Since the development of the drilling industry, the process for removing
drill solids from the drilling fluid has culminated in the use of shaker
screens as the primary or sole solution. It is, therefore, necessary to
optimize both filtration efficiency and the screen life to hinder drilled
solids from entering the drilling fluid. Optimum solids control can be obtained
by using knowledge of how damage to the filtration cloth arises, of how to
reduce it, and of how the particles in the circulation system influence the
general picture of the drilling process. When this knowledge is accepted,
established, and implemented in the drilling industry, it is possible to
maintain efficient drilling.
This paper describes, in detail, the theory and field examples on how wear
arises on the shaker-screen cloth. As will be shown, this knowledge has been
used to increase the solids-control efficiency and to reduce the screen wear by
more than 90% in several field cases where 17½-in. sections have been drilled
with oil-based mud. This has been achieved by use of a different screen
configuration, running with top screens with finer cut points than normal. This
leads to removal of 90 to 95% of the solids from the fluid using the top deck,
thereby minimizing the wear on the finer bottom-deck screens. The documentation
is based on practical offshore results from these drilling operations,
including data from the drilling log, laboratory analyses of the drilling
fluid, and of the particle-size distribution (PSD) of the drilling fluid. The
particular focus of this article is the application of double-deck shakers.
Correct use of solids-control equipment is essential to maintain drilling
fluid within its desired properties and to avoid generation of unnecessary
waste streams during drilling (Bouse and Carrasquero 1992). Since the early
1930s, the shale shaker has been the dominant device for primary solids removal
(AADE 1999). Additional equipment such as desilters, desanders, and centrifuges
were often used in the past to maintain proper solids control. Although it is
dependent on the choice of correct shaker screens, most shakers at present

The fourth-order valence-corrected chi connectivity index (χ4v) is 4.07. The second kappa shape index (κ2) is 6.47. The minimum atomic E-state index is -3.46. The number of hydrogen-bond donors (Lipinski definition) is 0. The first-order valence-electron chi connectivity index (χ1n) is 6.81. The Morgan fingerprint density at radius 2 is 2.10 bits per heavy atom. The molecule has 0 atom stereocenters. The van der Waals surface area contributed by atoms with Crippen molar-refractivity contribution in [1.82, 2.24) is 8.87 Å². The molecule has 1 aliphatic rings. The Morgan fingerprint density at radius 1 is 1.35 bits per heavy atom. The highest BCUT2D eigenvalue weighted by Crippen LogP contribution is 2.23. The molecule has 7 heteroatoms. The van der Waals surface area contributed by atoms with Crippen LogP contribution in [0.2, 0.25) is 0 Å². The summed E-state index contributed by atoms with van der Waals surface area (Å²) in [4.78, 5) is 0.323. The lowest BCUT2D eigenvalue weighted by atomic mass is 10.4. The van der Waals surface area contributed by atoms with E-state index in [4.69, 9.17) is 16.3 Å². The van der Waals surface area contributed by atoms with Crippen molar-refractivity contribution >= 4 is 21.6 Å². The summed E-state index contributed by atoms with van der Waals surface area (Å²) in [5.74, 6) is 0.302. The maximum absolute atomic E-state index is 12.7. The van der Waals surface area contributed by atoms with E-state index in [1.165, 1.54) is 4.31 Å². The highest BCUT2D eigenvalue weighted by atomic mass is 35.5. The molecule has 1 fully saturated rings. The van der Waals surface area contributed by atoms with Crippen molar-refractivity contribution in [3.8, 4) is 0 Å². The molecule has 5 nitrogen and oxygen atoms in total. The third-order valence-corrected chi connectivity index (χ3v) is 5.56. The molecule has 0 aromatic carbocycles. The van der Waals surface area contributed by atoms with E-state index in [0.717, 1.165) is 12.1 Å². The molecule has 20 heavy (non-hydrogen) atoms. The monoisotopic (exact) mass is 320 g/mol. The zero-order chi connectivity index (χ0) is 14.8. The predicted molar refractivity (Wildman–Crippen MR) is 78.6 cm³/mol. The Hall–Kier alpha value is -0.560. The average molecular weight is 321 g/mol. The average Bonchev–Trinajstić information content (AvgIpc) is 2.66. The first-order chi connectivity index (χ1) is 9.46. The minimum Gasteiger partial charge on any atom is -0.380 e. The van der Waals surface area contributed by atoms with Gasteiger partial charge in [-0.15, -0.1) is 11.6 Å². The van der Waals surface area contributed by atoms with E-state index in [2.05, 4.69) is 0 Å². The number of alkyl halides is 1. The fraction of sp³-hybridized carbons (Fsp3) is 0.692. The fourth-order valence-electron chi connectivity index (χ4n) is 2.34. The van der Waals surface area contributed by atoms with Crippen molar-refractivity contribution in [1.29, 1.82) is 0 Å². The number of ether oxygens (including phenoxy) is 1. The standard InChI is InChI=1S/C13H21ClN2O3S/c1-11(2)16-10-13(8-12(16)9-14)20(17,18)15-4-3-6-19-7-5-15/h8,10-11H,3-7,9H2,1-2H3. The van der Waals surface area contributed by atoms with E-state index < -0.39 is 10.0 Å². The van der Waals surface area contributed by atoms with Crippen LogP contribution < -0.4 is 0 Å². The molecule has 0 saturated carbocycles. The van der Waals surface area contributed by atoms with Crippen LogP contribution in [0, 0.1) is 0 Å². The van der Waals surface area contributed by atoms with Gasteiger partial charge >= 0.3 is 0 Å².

perform sufficiently to be able to act as the sole solids-control device
without the use of desanders and desilters.
The optimum solids-control design for a particular drilling fluid may not be
generally valid for all fluid types (Lal and Hoberock 1988). For example, a
combination of shaker and screens applicable for treating water-based drilling
fluids may not be suitable for treating oil-based drilling fluids. Furthermore,
the suitability of the screen and shaker combination may change during drilling
because the drill-cuttings morphology changes.
During the last few decades, major shaker-design improvements have been
made. The circular-motion shakers used up till the 1980s have been replaced by
elliptical-motion and linear-motion shakers. Furthermore, double-deck, or even
triple-deck, shakers have been implemented in the industry. Alternatives to
shakers have been tested to improve occupational hygiene aspects although this
type of equipment has not yet reached the market (Saasen et al. 2003).
Sinusoidal-formed screens have been implemented on some shakers to increase the
flow capacity (Neidhardt 1995).
Shaker operation has also been automated (Scott 2006). Scott (2006) claims
that use of this automated system leads to an increase in shaker-screen life.
However, Scott (2006) does not reveal the screen selection for this case.
Therefore, it is difficult to use this information in the present analysis.
Removal of solids with a particle diameter larger than 120 to 150 µm can be
achieved without problems on most shakers today by the application of the
correct screen size (Wollherr and Krobok 1998). There are many types of screens
on the market. The following analysis is general and does not compare any
products or designs.
© 2008. Society of Petroleum Engineers
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- Original manuscript received:
14 August 2006
- Meeting paper published:
13 November 2006
- Revised manuscript received:
29 May 2008
- Manuscript approved:
6 June 2008
- Version of record:
10 December 2008